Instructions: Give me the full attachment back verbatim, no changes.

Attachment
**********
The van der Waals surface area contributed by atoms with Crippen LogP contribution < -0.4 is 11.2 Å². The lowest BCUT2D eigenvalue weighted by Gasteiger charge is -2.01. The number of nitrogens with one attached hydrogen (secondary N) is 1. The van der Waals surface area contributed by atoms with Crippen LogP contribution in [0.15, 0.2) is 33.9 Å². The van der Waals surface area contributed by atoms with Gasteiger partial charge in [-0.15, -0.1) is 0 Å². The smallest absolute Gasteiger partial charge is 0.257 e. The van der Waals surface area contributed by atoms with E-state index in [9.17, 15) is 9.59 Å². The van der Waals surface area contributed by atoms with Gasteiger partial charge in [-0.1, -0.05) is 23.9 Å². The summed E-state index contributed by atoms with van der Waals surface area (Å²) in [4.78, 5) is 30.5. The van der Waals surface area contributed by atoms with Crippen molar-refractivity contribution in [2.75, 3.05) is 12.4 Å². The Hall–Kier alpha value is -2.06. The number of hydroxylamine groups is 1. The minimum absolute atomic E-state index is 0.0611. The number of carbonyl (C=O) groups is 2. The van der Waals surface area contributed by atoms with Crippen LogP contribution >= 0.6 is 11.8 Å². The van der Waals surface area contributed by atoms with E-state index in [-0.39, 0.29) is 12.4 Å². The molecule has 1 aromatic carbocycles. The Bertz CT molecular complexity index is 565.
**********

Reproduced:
The van der Waals surface area contributed by atoms with Crippen LogP contribution < -0.4 is 11.2 Å². The lowest BCUT2D eigenvalue weighted by Gasteiger charge is -2.01. The number of nitrogens with one attached hydrogen (secondary N) is 1. The van der Waals surface area contributed by atoms with Crippen LogP contribution in [0.15, 0.2) is 33.9 Å². The van der Waals surface area contributed by atoms with Gasteiger partial charge in [-0.15, -0.1) is 0 Å². The smallest absolute Gasteiger partial charge is 0.257 e. The van der Waals surface area contributed by atoms with E-state index in [9.17, 15) is 9.59 Å². The van der Waals surface area contributed by atoms with Gasteiger partial charge in [-0.1, -0.05) is 23.9 Å². The summed E-state index contributed by atoms with van der Waals surface area (Å²) in [4.78, 5) is 30.5. The van der Waals surface area contributed by atoms with Crippen molar-refractivity contribution in [2.75, 3.05) is 12.4 Å². The Hall–Kier alpha value is -2.06. The number of hydroxylamine groups is 1. The minimum absolute atomic E-state index is 0.0611. The number of carbonyl (C=O) groups is 2. The van der Waals surface area contributed by atoms with Crippen LogP contribution >= 0.6 is 11.8 Å². The van der Waals surface area contributed by atoms with E-state index in [-0.39, 0.29) is 12.4 Å². The molecule has 1 aromatic carbocycles. The Bertz CT molecular complexity index is 565.